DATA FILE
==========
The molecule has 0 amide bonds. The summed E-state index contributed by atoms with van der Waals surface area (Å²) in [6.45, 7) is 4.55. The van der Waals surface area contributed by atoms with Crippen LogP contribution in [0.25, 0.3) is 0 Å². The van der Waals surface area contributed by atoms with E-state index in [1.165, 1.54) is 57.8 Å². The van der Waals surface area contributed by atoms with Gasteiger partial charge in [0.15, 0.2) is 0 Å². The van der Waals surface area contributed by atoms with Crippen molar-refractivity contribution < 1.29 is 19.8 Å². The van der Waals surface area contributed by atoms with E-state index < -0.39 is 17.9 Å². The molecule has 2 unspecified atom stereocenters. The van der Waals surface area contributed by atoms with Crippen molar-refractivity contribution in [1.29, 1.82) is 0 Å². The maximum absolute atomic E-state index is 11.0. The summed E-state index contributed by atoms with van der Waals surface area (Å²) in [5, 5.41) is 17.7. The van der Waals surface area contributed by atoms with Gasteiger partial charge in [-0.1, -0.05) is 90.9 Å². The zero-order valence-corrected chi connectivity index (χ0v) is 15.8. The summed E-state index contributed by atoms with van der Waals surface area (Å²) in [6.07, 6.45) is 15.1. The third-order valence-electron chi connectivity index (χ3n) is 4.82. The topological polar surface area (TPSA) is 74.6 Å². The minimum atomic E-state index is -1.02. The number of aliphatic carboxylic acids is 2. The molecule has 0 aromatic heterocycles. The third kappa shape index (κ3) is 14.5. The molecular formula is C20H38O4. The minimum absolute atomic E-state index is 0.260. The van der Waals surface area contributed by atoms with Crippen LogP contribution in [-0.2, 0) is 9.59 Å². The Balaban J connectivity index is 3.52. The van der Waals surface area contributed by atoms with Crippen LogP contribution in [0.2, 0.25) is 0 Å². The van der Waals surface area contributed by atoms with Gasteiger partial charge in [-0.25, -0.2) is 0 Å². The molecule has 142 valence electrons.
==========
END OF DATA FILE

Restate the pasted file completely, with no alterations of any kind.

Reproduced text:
The molecule has 0 amide bonds. The summed E-state index contributed by atoms with van der Waals surface area (Å²) in [6.45, 7) is 4.55. The van der Waals surface area contributed by atoms with Crippen LogP contribution in [0.25, 0.3) is 0 Å². The van der Waals surface area contributed by atoms with E-state index in [1.165, 1.54) is 57.8 Å². The van der Waals surface area contributed by atoms with Gasteiger partial charge in [0.15, 0.2) is 0 Å². The van der Waals surface area contributed by atoms with Crippen molar-refractivity contribution < 1.29 is 19.8 Å². The van der Waals surface area contributed by atoms with E-state index < -0.39 is 17.9 Å². The molecule has 2 unspecified atom stereocenters. The van der Waals surface area contributed by atoms with Crippen molar-refractivity contribution in [1.29, 1.82) is 0 Å². The maximum absolute atomic E-state index is 11.0. The summed E-state index contributed by atoms with van der Waals surface area (Å²) in [5, 5.41) is 17.7. The van der Waals surface area contributed by atoms with Gasteiger partial charge in [-0.1, -0.05) is 90.9 Å². The zero-order valence-corrected chi connectivity index (χ0v) is 15.8. The summed E-state index contributed by atoms with van der Waals surface area (Å²) in [6.07, 6.45) is 15.1. The third-order valence-electron chi connectivity index (χ3n) is 4.82. The topological polar surface area (TPSA) is 74.6 Å². The minimum atomic E-state index is -1.02. The number of aliphatic carboxylic acids is 2. The molecule has 0 aromatic heterocycles. The third kappa shape index (κ3) is 14.5. The molecular formula is C20H38O4. The minimum absolute atomic E-state index is 0.260. The van der Waals surface area contributed by atoms with Crippen LogP contribution in [-0.2, 0) is 9.59 Å². The Balaban J connectivity index is 3.52. The van der Waals surface area contributed by atoms with Crippen LogP contribution in [0.2, 0.25) is 0 Å². The van der Waals surface area contributed by atoms with Gasteiger partial charge in [-0.25, -0.2) is 0 Å². The molecule has 142 valence electrons.